May 2007
Volume 48, Issue 13
ARVO Annual Meeting Abstract  |   May 2007
Human Phenotypes of Rhodopsin Mutations Resulting in Retinal Binding Failure
Author Affiliations & Notes
  • H. Perry Friedman
    Ophthalmology, Columbia University, New York, New York
  • C.-S. Lin
    Ophthalmology, Columbia University, New York, New York
  • S. H. Tsang
    Ophthalmology, Columbia University, New York, New York
  • Footnotes
    Commercial Relationships H. Perry Friedman, None; C. Lin, None; S.H. Tsang, None.
  • Footnotes
    Support Burroughs-Wellcome Fund, FFB, American Geriatrics Society, Hirschl Trust, AUPO-RPB, and NIH-EY004081 HIGHWIRE EXLINK_ID="48:5:3674:1" VALUE="EY004081" TYPEGUESS="GEN" /HIGHWIRE .
Investigative Ophthalmology & Visual Science May 2007, Vol.48, 3674. doi:
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    • Get Citation

      H. Perry Friedman, C.-S. Lin, S. H. Tsang; Human Phenotypes of Rhodopsin Mutations Resulting in Retinal Binding Failure. Invest. Ophthalmol. Vis. Sci. 2007;48(13):3674.

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      © ARVO (1962-2015); The Authors (2016-present)

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Purpose:: To describe phenotypic manifestations of D190N mutation in rhodopsin gene [RHO, D190N] in two asymptomatic boys. D190N destabilizes retinal Schiff base in dark-state rhodopsin but does not affect the MII activation energy barrier to hydrolysis.

Methods:: A 7- and 11- year old boy with D190N mutant in the rhodopsin gene underwent pattern and full-field electroretinography (PERG, ERG) and fundus autofluorescence (AF) imaging studies were performed. At the highest stimulus intensities, the leading edge of the a-wave is fitted with a computational model based on photopigment transduction to obtain values for the maximum response RmP3 and sensitivity S. Each subject's genomic DNA was extracted from blood and was amplified for sequencing in 50 ul polymerase chain reaction (PCR) reactions using standard methodology.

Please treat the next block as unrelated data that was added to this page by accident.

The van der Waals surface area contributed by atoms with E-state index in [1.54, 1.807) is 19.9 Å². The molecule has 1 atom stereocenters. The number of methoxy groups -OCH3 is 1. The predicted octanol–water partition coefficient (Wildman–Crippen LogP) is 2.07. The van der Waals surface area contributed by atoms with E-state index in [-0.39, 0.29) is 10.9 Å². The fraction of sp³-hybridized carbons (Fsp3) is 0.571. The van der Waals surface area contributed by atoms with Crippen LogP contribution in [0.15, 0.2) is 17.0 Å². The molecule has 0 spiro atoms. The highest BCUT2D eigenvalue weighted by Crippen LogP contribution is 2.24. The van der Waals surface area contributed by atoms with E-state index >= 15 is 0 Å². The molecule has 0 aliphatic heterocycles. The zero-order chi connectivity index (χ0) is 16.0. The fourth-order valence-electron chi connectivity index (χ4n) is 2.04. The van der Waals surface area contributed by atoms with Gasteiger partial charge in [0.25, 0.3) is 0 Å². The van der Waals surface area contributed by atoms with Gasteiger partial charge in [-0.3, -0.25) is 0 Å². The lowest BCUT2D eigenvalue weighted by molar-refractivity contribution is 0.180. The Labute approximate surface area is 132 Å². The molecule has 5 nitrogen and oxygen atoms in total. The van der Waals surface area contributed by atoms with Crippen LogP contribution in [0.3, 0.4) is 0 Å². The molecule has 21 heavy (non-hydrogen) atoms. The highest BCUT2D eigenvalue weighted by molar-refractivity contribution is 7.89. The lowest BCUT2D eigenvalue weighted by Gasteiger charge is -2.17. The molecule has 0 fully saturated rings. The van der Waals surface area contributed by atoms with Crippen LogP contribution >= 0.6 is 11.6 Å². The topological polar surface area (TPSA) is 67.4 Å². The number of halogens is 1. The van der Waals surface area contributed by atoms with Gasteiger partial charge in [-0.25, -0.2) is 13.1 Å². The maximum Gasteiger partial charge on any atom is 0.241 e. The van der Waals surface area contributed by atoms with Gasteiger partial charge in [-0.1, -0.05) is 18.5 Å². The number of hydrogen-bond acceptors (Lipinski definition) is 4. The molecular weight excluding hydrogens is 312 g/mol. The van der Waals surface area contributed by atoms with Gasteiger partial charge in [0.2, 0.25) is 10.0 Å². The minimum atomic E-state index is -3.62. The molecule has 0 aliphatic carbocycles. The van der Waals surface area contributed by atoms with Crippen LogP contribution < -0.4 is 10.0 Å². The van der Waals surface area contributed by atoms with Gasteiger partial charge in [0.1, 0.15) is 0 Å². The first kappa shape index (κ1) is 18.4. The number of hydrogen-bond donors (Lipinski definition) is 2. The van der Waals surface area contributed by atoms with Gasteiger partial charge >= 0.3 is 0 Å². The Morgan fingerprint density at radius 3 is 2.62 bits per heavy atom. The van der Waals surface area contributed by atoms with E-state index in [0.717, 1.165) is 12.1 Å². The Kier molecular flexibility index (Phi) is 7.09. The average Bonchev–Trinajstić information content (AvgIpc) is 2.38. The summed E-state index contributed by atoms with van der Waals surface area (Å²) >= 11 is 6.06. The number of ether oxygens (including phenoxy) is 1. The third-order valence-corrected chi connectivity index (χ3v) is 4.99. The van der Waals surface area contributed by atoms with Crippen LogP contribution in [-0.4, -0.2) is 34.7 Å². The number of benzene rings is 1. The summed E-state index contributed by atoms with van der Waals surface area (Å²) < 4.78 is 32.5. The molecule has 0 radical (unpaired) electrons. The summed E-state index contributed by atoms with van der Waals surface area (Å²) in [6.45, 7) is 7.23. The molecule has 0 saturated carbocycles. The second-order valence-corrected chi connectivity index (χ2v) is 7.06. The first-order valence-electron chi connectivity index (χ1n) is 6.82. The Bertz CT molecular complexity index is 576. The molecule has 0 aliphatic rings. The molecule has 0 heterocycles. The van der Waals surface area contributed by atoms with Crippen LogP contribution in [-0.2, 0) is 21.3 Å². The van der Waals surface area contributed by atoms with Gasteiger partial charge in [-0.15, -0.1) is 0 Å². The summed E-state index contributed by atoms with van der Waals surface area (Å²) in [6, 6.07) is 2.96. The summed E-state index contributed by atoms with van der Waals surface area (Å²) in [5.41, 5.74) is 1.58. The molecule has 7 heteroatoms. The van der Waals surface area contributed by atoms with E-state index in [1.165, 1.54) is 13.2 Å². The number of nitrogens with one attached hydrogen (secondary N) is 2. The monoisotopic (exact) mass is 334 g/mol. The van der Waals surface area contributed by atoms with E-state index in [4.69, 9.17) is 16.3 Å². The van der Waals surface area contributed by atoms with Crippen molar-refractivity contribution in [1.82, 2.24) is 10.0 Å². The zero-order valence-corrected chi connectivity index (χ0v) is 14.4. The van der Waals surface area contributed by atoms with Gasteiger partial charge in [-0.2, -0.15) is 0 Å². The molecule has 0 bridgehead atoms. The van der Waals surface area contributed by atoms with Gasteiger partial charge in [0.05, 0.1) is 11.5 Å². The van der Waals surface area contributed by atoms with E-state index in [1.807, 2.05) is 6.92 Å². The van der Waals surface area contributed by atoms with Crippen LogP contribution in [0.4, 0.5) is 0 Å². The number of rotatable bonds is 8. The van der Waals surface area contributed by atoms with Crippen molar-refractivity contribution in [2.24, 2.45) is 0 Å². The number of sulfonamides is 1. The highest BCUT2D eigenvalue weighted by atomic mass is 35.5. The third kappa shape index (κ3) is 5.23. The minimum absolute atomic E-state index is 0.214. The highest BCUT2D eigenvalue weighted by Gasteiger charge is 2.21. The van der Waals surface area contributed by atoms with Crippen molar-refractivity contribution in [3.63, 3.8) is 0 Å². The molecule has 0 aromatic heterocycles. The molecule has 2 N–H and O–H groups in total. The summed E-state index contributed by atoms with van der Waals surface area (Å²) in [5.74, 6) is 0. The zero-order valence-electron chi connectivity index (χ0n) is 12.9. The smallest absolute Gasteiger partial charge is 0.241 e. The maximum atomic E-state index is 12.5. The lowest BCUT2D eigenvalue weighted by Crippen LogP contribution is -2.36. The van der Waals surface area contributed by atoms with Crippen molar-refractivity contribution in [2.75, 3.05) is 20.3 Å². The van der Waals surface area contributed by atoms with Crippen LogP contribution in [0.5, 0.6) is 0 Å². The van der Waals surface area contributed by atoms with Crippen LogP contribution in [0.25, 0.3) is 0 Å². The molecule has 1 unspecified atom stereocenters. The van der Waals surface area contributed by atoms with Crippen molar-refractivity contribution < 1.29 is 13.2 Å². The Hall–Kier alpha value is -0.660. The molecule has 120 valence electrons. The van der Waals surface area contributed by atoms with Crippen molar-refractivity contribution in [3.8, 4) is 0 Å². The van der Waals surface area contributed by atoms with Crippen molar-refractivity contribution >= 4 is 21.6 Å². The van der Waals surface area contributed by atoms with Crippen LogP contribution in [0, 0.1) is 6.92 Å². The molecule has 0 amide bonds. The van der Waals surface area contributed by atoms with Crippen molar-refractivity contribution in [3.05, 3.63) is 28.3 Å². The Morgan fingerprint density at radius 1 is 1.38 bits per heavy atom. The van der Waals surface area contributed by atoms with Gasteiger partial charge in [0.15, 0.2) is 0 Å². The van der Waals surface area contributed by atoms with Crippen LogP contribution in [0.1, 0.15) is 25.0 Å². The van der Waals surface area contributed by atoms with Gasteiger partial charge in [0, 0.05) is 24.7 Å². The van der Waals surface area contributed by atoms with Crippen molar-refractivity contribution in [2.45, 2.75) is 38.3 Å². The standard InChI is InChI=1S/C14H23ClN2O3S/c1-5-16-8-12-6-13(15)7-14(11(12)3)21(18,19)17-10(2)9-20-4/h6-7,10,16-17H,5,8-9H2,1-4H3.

Results:: D190N mutation was confirmed in these two young boys. Neither patient showed typical vascular attenuation, nor "bone spicule" pigmentation in the midperipheral, nor waxy pallor of the optic disc. Normal funduscoptic examination was seen in the 7-year old. Rare intraretinal pigment migration in both fundi were found in the 11-year old. Pattern ERG suggested normal macular and optic nerve function. Full field electroretinogram showed rod specific b-waves with broadened peaks. The 30 Hz flicker ERG had a mild delay of 1 millisecond compared to controls. Fundus AF of the macula revealed hyperfluorescence rings in the maculae.

Conclusions:: ERG implicit time delay and abnormal macular autofluorescence were early manifestations of retinitis pigmentosa associated with D190N mutation in the rhodopsin gene. Full-field ERG abnormalities indicated characteristic generalized retinal dysfunction and delay in photoreceptor signaling. Autofluorescence (AF) studies suggested that the RPE was involved in early stages of the defects associated with this rod-specific gene. The AF emission spectrum closely resembled that of lipofuscin, a byproduct of outer segment shedding. High density AF lesions suggested localized accumulation of lipofuscin and disruption of RPE metabolism that was associated with photoreceptor death even at an early stage of pathogenesis in the [RHO, D190N] mutation.

Keywords: retinal degenerations: cell biology • gene/expression • signal transduction 

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